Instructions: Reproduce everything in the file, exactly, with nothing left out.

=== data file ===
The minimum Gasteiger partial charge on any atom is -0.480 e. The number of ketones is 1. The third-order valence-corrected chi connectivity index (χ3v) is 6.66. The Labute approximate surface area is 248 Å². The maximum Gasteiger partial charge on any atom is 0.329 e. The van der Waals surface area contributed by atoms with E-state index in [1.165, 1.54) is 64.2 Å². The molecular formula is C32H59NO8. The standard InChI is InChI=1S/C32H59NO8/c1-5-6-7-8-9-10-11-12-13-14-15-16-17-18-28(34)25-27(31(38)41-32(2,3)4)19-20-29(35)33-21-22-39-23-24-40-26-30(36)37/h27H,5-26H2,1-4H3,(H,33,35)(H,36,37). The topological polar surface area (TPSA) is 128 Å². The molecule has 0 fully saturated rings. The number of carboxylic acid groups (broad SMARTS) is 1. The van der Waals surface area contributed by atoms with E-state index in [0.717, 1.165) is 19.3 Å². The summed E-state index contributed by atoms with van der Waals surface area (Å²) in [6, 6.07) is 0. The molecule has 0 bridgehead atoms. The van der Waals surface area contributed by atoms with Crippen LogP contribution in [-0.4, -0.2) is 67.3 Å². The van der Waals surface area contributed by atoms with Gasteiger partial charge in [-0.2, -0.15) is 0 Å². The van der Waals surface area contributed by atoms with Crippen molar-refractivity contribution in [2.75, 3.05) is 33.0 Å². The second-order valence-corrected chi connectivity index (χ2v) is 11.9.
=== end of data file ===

The minimum Gasteiger partial charge on any atom is -0.480 e. The number of ketones is 1. The third-order valence-corrected chi connectivity index (χ3v) is 6.66. The Labute approximate surface area is 248 Å². The maximum Gasteiger partial charge on any atom is 0.329 e. The van der Waals surface area contributed by atoms with E-state index in [1.165, 1.54) is 64.2 Å². The molecular formula is C32H59NO8. The standard InChI is InChI=1S/C32H59NO8/c1-5-6-7-8-9-10-11-12-13-14-15-16-17-18-28(34)25-27(31(38)41-32(2,3)4)19-20-29(35)33-21-22-39-23-24-40-26-30(36)37/h27H,5-26H2,1-4H3,(H,33,35)(H,36,37). The topological polar surface area (TPSA) is 128 Å². The molecule has 0 fully saturated rings. The number of carboxylic acid groups (broad SMARTS) is 1. The van der Waals surface area contributed by atoms with E-state index in [0.717, 1.165) is 19.3 Å². The summed E-state index contributed by atoms with van der Waals surface area (Å²) in [6, 6.07) is 0. The molecule has 0 bridgehead atoms. The van der Waals surface area contributed by atoms with Crippen LogP contribution in [-0.4, -0.2) is 67.3 Å². The van der Waals surface area contributed by atoms with Gasteiger partial charge in [-0.2, -0.15) is 0 Å². The van der Waals surface area contributed by atoms with Crippen molar-refractivity contribution in [2.75, 3.05) is 33.0 Å². The second-order valence-corrected chi connectivity index (χ2v) is 11.9.